Wed, April 08

Take me out to the ballgame
Tips for enjoying Spring Training baseball games

If you’re a fan of Spring Training baseball, visit the Arizona Diamondbacks at Salt River Fields at Talking Stick, located off the 101 Loop in Scottsdale. (Photo by Bill Helm)

If you’re a fan of Spring Training baseball, visit the Arizona Diamondbacks at Salt River Fields at Talking Stick, located off the 101 Loop in Scottsdale. (Photo by Bill Helm)


Former Arizona Diamondbacks slugger Mark Trumbo takes a pitch in a 2014 Spring Training game. (Photo by Bill Helm)

Spring has sprung. The grass has riz. I wonder where the baseball is?

The baseball – actually lots of baseballs – can be found in the greater Phoenix metropolitan area right about now.

Pitchers and catchers reported to their teams’ camps on Feb. 14. A few days later, the position players also arrived.

After a week of stretching, throwing and hitting, the Arizona Diamondbacks faced Grand Canyon University on Wednesday. But Saturday’s game against the Colorado Rockies was the team’s first official match of the spring season.

Salt River Fields at Talking Stick, located off the 101 Loop in Scottsdale, is shared by the Diamondbacks and the Rockies, one of five Cactus League ballparks that two teams call home.

As they alternate home dates on the field, the Diamondbacks were the host team on Saturday. On Sunday, the Rockies will host the Diamondbacks.

From Feb. 25 through March 28, the Diamondbacks will play 32 spring games, including 17 at Salt River Fields, before playing exhibition games at Chase Field against Cleveland on March 30-31.

Maybe we’re taking liberties here by assuming everyone who reads this story is a Diamondbacks fan. Because the following is an alphabetical key to help make anyone’s experience at Salt River Fields most enjoyable.

Of course W stands for win, so root, root, root for the home team. If they don’t win it’s a shame … and if you aren’t a fan of the D’Backs, well go to and look up your favorite team’s website.

The Diamondbacks are one of the 15 teams that call Arizona their Spring Training home.

A stands for autographs. Until about 40 minutes before the first pitch, autograph seekers can stand along the railing between sections 101-104 and 120-123. And for an extra John Hancock of sorts, the Diamondbacks have scheduled autograph sessions on the left field concourse from 11:45 a.m. until noon for day games – and from 5:45 p.m. until 6 p.m. for night games.

C stands for cameras. Major League Baseball has prohibited video recordings of game action, but hey, shoot all the still photographs you want, so long as your lens isn’t longer than 2.8 inches long.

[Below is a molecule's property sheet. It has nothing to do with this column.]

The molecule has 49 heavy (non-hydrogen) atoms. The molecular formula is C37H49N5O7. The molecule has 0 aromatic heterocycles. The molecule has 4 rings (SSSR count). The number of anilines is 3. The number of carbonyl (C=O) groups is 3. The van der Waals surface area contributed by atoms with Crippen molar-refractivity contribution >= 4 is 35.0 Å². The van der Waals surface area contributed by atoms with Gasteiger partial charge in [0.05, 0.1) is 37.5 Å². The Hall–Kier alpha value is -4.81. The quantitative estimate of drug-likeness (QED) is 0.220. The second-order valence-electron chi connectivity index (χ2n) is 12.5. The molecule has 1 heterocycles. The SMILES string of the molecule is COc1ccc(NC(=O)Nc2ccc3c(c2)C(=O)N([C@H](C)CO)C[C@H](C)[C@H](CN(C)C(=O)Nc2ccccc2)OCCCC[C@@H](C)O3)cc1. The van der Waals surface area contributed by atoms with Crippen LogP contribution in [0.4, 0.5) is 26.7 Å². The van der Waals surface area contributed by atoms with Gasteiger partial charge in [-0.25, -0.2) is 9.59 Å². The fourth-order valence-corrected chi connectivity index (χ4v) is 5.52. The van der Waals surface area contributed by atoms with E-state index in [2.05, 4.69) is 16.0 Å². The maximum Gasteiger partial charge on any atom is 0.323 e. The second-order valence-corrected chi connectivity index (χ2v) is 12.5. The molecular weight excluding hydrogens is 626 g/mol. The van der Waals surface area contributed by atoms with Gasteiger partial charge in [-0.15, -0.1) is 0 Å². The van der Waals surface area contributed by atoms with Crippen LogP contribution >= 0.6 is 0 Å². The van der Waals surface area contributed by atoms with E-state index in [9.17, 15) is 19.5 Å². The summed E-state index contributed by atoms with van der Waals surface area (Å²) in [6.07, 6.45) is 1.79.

D stands for ‘don’t forget to bring your glove.’ Spring training ballparks are much smaller than their regular season counterparts. Smaller ballparks mean that seats are much closer to the action. Bringing your glove isn’t just for ease of souvenir collecting. It’s for making sure you don’t get hit in the head by a batted ball.

F stands for food. And there’s plenty of it at Salt River Fields, with hot dogs, barbecue favorites, fry bread and pizza, as well as plenty of sweets and snacks, sodas and adult beverages. Ever had a Hawaiian smoothie? Well go to Maui Wowi, located at the center field plaza and keep cool on a warm, March day.

G stands for gates. And all of you baseball fans can enter the ballpark one hour and 40 minutes before the first pitch. Since most games start at 1:10 p.m., that means come on in at 11:30 a.m. to watch batting practice, infield workouts and pregame ceremonies.

K stands for keep off the playing field. Only authorized personnel are allowed on the field. Anyone else attempting to go out onto the playing field will not only be removed from the ballpark, but also personally escorted to jail.

L stands for lost tickets. If you lost your tickets, or if you forgot them on the kitchen table, the ticket office will gladly replace your duckets for a $5 processing fee. You must be the original purchaser of the tickets in order to have them reprinted.

P stands for parking. There’s plenty of parking at Salt River Fields, more than 4,000 parking spaces in fact. Cost is $5 for standard vehicles, $15 for RV and bus parking. There’s even Hybrid parking spots available.

R stands for running the bases. After the last pitch of Sunday games, children can run the bases – at no cost. Line up between sections 204 and 205 following the game to round first, second and third bases on your way home.

S is for smoking. Smoking is only allowed in designated areas. Ask an usher if you’re not sure where to take a smoke break.

S is also for souvenirs. And Salt River Fields has three Team Shop locations, as well as a limited amount of merchandise at a portable kiosk behind home plate. Team shop locations are: left field concourse, center field plaza and right field concourse.

Salt River Fields at Talking Stick is located at 7555 N. Pima Road in Scottsdale. Exit Indian Bend Road from the 101 Loop and follow the signs. Seating capacity is about 11,000. Tickets cost between $11 and $37. Call 888-490-0383 or 480-362-9467 or visit for more information.

-- Follow Bill Helm on Twitter @BillHelm42 and on Facebook at @CampVerdeBugle

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